The Aktiv’s quick setup also made it relatively easy to break camp to tour the surrounding area. The Aktiv utilizes a cartridge toilet, which is very popular in Europe. Rather than using a holding tank, the toilet has a cartridge that’s easy to pull out from a compartment door on the exterior side of the motorhome. We found the cartridge simple to pull out of the unit, roll to the dump site and empty.
With the nuts and bolts handled, we could really dig in and poke around inside the Aktiv, which was home to three of us. We pushed every button and pulled open every cabinet. We watched TV, played cards, cooked and ate, cleaned and relaxed. I sent the boys off while I sat at the dinette and got some work done. The dinette was spacious enough for me to spread out with my notes and plug a laptop into the nearby outlet (all outlets include a USB port).
There was also enough room at the table for game play and dinner dishes, though longer pull-out supports under the extension would keep it from sagging slightly at the end. And though the dinette can seat two on the adjacent cushion and one more with the driver’s captain chair swiveled around, a fourth person would have to sit on the passenger cockpit seat, making it a little far from the table. We did find that the cab area needs lighting, as there currently is none and the boys couldn’t see their cards very well during our nighttime games.
The northern-Indiana weather led us to need the air conditioner and the furnace, and both worked like a charm, although the somewhat noisy rear-area roof air conditioner didn’t quite pump cold air all the way to the front. The Truma system, which provides hot water and comfort heating using LP-gas, electric or both, did a fantastic job. While boondocking, the solar panels contributed to longer battery life, but on occasion we still had to run the engine to recharge the batteries.
The kitchen is equipped with a small turntable microwave and 3.1-cubic-foot refrigerator, which made ice and kept popsicles frozen at the highest setting, but also froze the eggs stored on the top shelf. There also wasn’t room for a half-gallon jug of milk, even in the door. But we all enjoyed using the flush-top sink and two-burner LP-gas cooktop.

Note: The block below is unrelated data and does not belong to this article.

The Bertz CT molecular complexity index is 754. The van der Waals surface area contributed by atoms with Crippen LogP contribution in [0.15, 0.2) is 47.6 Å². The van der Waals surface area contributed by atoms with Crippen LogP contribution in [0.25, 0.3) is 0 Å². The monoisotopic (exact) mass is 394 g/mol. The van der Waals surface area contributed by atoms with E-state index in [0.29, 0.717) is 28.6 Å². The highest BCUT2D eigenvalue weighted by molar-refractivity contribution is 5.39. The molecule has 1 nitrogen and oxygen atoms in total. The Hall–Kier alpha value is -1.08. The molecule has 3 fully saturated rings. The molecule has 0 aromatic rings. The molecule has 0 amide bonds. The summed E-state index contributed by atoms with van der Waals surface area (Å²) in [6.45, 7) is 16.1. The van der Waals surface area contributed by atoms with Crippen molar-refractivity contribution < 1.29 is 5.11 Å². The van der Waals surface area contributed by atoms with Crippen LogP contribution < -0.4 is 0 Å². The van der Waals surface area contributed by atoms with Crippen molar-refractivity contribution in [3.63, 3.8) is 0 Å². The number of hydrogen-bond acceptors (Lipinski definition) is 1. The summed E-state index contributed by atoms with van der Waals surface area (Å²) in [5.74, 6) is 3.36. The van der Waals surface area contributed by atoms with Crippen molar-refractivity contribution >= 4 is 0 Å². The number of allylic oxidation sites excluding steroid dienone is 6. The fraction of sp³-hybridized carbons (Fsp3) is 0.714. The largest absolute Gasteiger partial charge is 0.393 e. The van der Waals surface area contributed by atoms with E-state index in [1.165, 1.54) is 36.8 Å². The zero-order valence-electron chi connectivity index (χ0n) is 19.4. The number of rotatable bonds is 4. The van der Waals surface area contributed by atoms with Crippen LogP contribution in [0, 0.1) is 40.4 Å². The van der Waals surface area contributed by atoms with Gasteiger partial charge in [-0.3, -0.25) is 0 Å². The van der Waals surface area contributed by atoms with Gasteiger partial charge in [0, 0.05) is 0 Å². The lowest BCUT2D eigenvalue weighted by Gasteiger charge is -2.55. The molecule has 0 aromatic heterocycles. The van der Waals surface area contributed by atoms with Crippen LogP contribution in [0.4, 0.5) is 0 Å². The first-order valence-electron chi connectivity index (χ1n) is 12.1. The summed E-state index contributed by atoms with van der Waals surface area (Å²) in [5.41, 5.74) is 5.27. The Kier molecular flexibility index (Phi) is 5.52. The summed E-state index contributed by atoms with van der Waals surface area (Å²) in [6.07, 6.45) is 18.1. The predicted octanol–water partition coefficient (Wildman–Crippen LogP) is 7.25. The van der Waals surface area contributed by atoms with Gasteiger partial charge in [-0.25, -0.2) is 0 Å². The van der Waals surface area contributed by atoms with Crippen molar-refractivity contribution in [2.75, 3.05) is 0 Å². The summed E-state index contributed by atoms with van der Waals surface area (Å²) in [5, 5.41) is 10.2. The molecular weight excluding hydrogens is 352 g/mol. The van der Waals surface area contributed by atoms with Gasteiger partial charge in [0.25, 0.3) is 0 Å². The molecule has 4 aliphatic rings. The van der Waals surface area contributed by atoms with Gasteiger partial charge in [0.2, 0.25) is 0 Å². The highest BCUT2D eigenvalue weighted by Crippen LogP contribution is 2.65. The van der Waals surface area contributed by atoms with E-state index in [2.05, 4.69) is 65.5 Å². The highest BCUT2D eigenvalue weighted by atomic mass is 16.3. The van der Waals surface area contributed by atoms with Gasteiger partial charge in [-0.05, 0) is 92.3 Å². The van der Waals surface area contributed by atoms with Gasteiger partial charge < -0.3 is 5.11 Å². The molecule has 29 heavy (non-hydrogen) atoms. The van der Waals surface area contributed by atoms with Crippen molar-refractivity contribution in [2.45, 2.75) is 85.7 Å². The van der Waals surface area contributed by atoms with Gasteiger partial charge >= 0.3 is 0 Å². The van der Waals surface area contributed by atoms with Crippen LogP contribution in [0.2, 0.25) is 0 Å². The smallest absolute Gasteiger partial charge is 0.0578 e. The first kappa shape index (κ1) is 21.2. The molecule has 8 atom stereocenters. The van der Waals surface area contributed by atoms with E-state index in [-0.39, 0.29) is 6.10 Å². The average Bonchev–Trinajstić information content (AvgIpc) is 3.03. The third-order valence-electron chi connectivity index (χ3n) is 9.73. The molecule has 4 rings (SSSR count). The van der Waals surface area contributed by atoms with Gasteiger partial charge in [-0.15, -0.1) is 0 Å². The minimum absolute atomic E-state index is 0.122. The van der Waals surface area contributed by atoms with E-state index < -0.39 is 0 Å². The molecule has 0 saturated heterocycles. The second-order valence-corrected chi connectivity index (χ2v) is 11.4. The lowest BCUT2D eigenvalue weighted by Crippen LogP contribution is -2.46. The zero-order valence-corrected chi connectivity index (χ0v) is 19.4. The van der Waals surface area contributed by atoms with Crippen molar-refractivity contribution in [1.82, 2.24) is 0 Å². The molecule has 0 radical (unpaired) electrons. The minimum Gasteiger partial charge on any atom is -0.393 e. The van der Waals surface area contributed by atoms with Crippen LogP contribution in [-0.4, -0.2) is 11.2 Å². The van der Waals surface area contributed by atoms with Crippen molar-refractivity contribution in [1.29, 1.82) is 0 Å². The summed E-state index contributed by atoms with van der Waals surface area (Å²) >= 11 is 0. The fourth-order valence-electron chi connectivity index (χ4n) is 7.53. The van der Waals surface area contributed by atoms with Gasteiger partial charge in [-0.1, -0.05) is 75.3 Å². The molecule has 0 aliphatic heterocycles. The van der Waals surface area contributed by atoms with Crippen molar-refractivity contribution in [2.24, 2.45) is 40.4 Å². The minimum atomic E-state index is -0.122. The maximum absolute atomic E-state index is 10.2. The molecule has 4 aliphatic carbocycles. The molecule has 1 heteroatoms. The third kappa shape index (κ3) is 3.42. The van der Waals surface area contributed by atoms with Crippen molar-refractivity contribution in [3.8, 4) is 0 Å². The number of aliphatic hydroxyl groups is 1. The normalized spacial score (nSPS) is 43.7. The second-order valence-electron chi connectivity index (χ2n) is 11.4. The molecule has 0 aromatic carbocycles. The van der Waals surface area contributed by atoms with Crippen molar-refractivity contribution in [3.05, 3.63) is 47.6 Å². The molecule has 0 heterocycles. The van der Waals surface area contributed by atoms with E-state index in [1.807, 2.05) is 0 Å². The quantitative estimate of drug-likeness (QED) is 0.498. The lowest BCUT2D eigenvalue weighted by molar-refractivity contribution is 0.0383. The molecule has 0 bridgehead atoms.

Remember that tabletop space created by moving the mattress pieces all to one side? It was especially helpful at dinnertime, as the space could be used as a countertop for food prep and staging. There’s no place for a trash bin, but owners could put one in the bathroom right behind the galley during dinner prep, and behind the passenger seat the rest of the time.
The Aktiv’s bed is a neat trick of engineering. When a floorplan footprint is so confined, designers must think vertically, so putting storage cabinets below and the sleeping area above them — with more overhead cabinets above that — is a good way to make the most of the available space. Still, there’s a give-and-take; here, the “take” is that the top of the mattress, with no bedding on top of it, is nearly 3 feet off the ground, so some folks may need a stepstool to climb up.
While the bed area is well engineered, the mattress is excessively firm, and a good night’s sleep was dependent on the addition of two comforters to soften the surface. The dimensions make it necessary to sleep side-to-side rather than parallel with the motorhome; it worked best with our heads streetside. Proud of our creative space-finding prowess, a clever “nightstand” area was discovered on the kitchen counter just on the other side of the bedroom wall, but that’s also where the compressor-type refrigerator is located. With one sleeper’s head next to it, both the sound and vibrations coming through the wall and mattress woke that person continually through the night, even with foam earplugs. Once we switched our heads to the other side, and had those extra comforters between us and the mattress, we did much better.
Another aspect of the interior we appreciated about the bed space is its independence of the dinette, so that those who like to get up early to make coffee and read the newspaper can do so without unfairly rousting those who like to snooze a bit longer.
The bathroom is small, but with a compact unit like this, users are conditioned to dance around the toilet while taking a Navy shower. The door, like the porch screen, didn’t slide easily, but it’s solid for privacy; and the fold-down tray sink is brilliant. Moving the bathroom light switch to a more convenient spot other than around the kitchen-counter corner would be a good improvement.
For those who are new to RVing, the Aktiv is a good way to get acclimated to the lifestyle without going full bore and perhaps getting overwhelmed. For experienced and bigger-scale RVers who want to downsize without losing too many of the comforts they’re used to, it could make an ideal transition unit. The livability was better than expected for such a compact motorhome.
The stylish Aktiv is light and modern, and more mobile and less clunky than larger motorhomes. While there are still some kinks to work out, and some European design elements to translate better for North American culture and tastes, Hymer is on the right track to capture the attention of the burgeoning Class B demographic.
Welcome to the Americas, Hymer.